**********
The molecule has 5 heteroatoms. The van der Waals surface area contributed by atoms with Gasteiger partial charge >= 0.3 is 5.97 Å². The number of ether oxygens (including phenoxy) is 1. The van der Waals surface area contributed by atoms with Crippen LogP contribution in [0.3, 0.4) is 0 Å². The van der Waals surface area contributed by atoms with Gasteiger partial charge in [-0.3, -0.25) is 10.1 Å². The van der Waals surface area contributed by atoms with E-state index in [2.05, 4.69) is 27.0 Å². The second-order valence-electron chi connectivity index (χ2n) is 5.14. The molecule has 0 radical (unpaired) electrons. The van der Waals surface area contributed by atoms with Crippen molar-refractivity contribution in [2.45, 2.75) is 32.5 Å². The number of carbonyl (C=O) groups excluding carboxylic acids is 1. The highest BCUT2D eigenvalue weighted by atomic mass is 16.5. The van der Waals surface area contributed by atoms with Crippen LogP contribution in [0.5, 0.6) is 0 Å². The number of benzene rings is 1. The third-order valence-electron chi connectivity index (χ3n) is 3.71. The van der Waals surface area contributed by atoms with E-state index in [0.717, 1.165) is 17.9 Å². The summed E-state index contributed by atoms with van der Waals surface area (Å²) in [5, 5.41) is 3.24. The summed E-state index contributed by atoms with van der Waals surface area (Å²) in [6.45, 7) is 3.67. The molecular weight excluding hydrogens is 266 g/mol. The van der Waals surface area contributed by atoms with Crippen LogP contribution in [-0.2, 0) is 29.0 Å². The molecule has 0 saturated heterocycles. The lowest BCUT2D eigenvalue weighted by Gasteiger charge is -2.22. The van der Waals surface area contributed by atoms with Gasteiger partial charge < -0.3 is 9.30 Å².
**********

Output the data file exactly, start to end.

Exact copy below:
The molecule has 5 heteroatoms. The van der Waals surface area contributed by atoms with Gasteiger partial charge >= 0.3 is 5.97 Å². The number of ether oxygens (including phenoxy) is 1. The van der Waals surface area contributed by atoms with Crippen LogP contribution in [0.3, 0.4) is 0 Å². The van der Waals surface area contributed by atoms with Gasteiger partial charge in [-0.3, -0.25) is 10.1 Å². The van der Waals surface area contributed by atoms with E-state index in [2.05, 4.69) is 27.0 Å². The second-order valence-electron chi connectivity index (χ2n) is 5.14. The molecule has 0 radical (unpaired) electrons. The van der Waals surface area contributed by atoms with Crippen molar-refractivity contribution in [2.45, 2.75) is 32.5 Å². The number of carbonyl (C=O) groups excluding carboxylic acids is 1. The highest BCUT2D eigenvalue weighted by atomic mass is 16.5. The van der Waals surface area contributed by atoms with Crippen LogP contribution in [0.5, 0.6) is 0 Å². The number of benzene rings is 1. The third-order valence-electron chi connectivity index (χ3n) is 3.71. The van der Waals surface area contributed by atoms with E-state index in [0.717, 1.165) is 17.9 Å². The summed E-state index contributed by atoms with van der Waals surface area (Å²) in [5, 5.41) is 3.24. The summed E-state index contributed by atoms with van der Waals surface area (Å²) in [6.45, 7) is 3.67. The molecular weight excluding hydrogens is 266 g/mol. The van der Waals surface area contributed by atoms with Crippen LogP contribution in [-0.2, 0) is 29.0 Å². The molecule has 0 saturated heterocycles. The lowest BCUT2D eigenvalue weighted by Gasteiger charge is -2.22. The van der Waals surface area contributed by atoms with Gasteiger partial charge < -0.3 is 9.30 Å².